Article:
Portland Passes on Fluoridated Water

Last week, Portland residents rejected a plan to fluoridate city water for the fourth time since 1956 – making it the largest city in the United States without fluoride in its water supply. Had it passed, the fluoridated water would have reached 900,000 people. In the 1950s, cities throughout the U.S. championed water fluoridation as a way of fighting tooth decay, but the effort backfired when a condition called fluorosis emerged, which ironically is characterized by tooth enamel discoloration and erosion.

“In my professional opinion, fluoride use is a serious public health concern and requires a major ‘redress’ based on the startling research that continues to now emerge,” Dr. Gerald Curatola, a dentist and owner of Rejuvenation Dentistry in New York City, told FoxNews.com. “Four out of ten adolescent children now have defective enamel from too much fluoride exposure. The irony is that these teeth are more prone to decay – the very reason they were given fluoride to protect.”

Anti-fluoride group Fluoride Action Network celebrated the Portland decision, stating that voters agreed with the position of most western nations that there are safer, more effective and less intrusive ways to promote oral health than adding a chemical linked to thyroid disease, IQ loss and other ailments to the water supply.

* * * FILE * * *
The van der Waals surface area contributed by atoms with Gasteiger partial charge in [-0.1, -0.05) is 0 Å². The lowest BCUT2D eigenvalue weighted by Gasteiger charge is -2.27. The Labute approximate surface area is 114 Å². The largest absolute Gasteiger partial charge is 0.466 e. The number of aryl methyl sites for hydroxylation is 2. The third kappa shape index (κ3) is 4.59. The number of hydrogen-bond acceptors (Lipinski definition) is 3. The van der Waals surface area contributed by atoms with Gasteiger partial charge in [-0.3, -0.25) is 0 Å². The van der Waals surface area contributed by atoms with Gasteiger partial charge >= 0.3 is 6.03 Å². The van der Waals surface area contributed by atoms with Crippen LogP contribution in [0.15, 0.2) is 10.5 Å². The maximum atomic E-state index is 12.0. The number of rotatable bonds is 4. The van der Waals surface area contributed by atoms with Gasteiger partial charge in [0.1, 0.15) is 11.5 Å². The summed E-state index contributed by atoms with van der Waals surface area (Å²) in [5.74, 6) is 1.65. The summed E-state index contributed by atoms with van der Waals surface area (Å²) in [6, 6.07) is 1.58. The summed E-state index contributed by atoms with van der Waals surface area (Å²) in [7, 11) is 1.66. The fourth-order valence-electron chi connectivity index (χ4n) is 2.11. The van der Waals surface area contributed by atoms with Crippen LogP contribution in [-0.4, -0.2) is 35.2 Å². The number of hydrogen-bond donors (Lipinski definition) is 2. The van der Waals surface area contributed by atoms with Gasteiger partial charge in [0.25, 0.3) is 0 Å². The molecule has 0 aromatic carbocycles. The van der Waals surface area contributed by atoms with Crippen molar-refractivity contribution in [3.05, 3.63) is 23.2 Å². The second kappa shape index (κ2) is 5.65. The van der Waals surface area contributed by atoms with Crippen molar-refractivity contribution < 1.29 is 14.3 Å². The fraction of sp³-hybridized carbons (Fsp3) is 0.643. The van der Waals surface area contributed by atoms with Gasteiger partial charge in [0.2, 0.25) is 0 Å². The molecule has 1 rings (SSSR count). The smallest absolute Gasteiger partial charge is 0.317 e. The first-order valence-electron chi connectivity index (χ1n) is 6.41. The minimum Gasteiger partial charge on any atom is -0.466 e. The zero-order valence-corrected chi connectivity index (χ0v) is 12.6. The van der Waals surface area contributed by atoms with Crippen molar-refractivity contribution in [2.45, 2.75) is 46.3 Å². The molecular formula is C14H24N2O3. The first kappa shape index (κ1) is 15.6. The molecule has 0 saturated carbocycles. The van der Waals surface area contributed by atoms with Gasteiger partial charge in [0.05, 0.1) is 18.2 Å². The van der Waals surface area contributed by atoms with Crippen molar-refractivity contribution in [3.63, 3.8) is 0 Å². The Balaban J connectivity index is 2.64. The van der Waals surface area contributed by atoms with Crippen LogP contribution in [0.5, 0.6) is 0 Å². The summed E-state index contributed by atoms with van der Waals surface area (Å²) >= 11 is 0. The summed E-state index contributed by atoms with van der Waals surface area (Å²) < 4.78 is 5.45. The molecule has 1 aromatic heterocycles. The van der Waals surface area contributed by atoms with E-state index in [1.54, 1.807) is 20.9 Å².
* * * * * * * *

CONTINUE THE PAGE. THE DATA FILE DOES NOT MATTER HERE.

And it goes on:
“We are proud of our Portland colleagues who used science and integrity to defeat fluoridation and the public relations blitzkrieg that backed it,” said Paul Connett, PhD, Fluoride Action Network’s Executive Director, in a press release.

In contrast, pro-fluoride group Healthy Kids, Healthy Portland argued that fluoridating Portland’s drinking water would reduce tooth decay by at least 25% as topical treatments like toothpaste or rinses aren’t enough and aren’t available to every family. They added that fluoridating water benefits everyone, regardless of socioeconomic status, age, insurance status, race and other factors that contribute to poor oral health.

“The results are certainly disappointing, but I think they’re mostly disappointing because, at the end of the day, we were not able to provide this preventative measure,” said Alejandro Queral of Healthy Kids, Healthy Portland. “This issue doesn’t go away at the end of the election.”

Fluoride Action Network argues that the vast majority of poor urban communities have been fluoridated for over 30 years, and yet are still suffering from a severe oral health crisis due to lack of affordable dental care. For example, low-income families in fluoridated Detroit, fluoridated New York City and fluoridated Chicago still have rampant levels of tooth decay, and in San Antonio, after eight years of fluoridation, the tooth decay rate did not decrease – it increased.

“Fluoridationists had no evidence that any Portland child was fluoride-deficient; but did prove that some Portland children are dentist-deficient,” Connett said. “We urge the legalization of dental therapists in Oregon who will treat the low-income children who dentists refuse to treat.”